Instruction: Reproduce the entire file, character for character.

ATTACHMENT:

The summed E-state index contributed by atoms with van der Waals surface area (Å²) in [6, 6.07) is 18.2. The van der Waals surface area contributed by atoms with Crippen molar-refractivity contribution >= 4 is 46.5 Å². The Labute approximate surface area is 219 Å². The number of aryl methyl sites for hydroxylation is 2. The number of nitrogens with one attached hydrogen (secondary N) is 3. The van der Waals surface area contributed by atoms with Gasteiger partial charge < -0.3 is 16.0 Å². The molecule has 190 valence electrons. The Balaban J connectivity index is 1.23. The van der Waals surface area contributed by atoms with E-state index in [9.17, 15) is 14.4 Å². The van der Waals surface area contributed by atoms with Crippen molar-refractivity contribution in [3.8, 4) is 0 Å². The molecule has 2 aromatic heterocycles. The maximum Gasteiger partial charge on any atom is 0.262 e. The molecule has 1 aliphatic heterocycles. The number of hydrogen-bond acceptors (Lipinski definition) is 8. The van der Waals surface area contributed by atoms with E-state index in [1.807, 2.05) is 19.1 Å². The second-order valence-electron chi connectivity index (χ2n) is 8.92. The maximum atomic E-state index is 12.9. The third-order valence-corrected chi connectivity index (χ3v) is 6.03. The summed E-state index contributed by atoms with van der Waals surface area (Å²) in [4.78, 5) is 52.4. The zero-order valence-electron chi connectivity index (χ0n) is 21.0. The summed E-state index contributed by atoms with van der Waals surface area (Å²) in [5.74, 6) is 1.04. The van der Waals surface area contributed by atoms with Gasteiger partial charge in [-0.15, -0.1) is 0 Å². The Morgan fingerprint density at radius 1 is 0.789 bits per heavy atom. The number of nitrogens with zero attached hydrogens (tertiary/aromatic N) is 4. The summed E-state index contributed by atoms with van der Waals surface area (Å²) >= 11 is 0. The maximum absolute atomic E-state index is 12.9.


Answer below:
The summed E-state index contributed by atoms with van der Waals surface area (Å²) in [6, 6.07) is 18.2. The van der Waals surface area contributed by atoms with Crippen molar-refractivity contribution >= 4 is 46.5 Å². The Labute approximate surface area is 219 Å². The number of aryl methyl sites for hydroxylation is 2. The number of nitrogens with one attached hydrogen (secondary N) is 3. The van der Waals surface area contributed by atoms with Gasteiger partial charge < -0.3 is 16.0 Å². The molecule has 190 valence electrons. The Balaban J connectivity index is 1.23. The van der Waals surface area contributed by atoms with E-state index in [9.17, 15) is 14.4 Å². The van der Waals surface area contributed by atoms with Crippen molar-refractivity contribution in [3.8, 4) is 0 Å². The molecule has 2 aromatic heterocycles. The maximum Gasteiger partial charge on any atom is 0.262 e. The molecule has 1 aliphatic heterocycles. The number of hydrogen-bond acceptors (Lipinski definition) is 8. The van der Waals surface area contributed by atoms with E-state index in [1.807, 2.05) is 19.1 Å². The second-order valence-electron chi connectivity index (χ2n) is 8.92. The maximum atomic E-state index is 12.9. The third-order valence-corrected chi connectivity index (χ3v) is 6.03. The summed E-state index contributed by atoms with van der Waals surface area (Å²) in [4.78, 5) is 52.4. The zero-order valence-electron chi connectivity index (χ0n) is 21.0. The summed E-state index contributed by atoms with van der Waals surface area (Å²) in [5.74, 6) is 1.04. The van der Waals surface area contributed by atoms with Gasteiger partial charge in [-0.15, -0.1) is 0 Å². The Morgan fingerprint density at radius 1 is 0.789 bits per heavy atom. The number of nitrogens with zero attached hydrogens (tertiary/aromatic N) is 4. The summed E-state index contributed by atoms with van der Waals surface area (Å²) >= 11 is 0. The maximum absolute atomic E-state index is 12.9.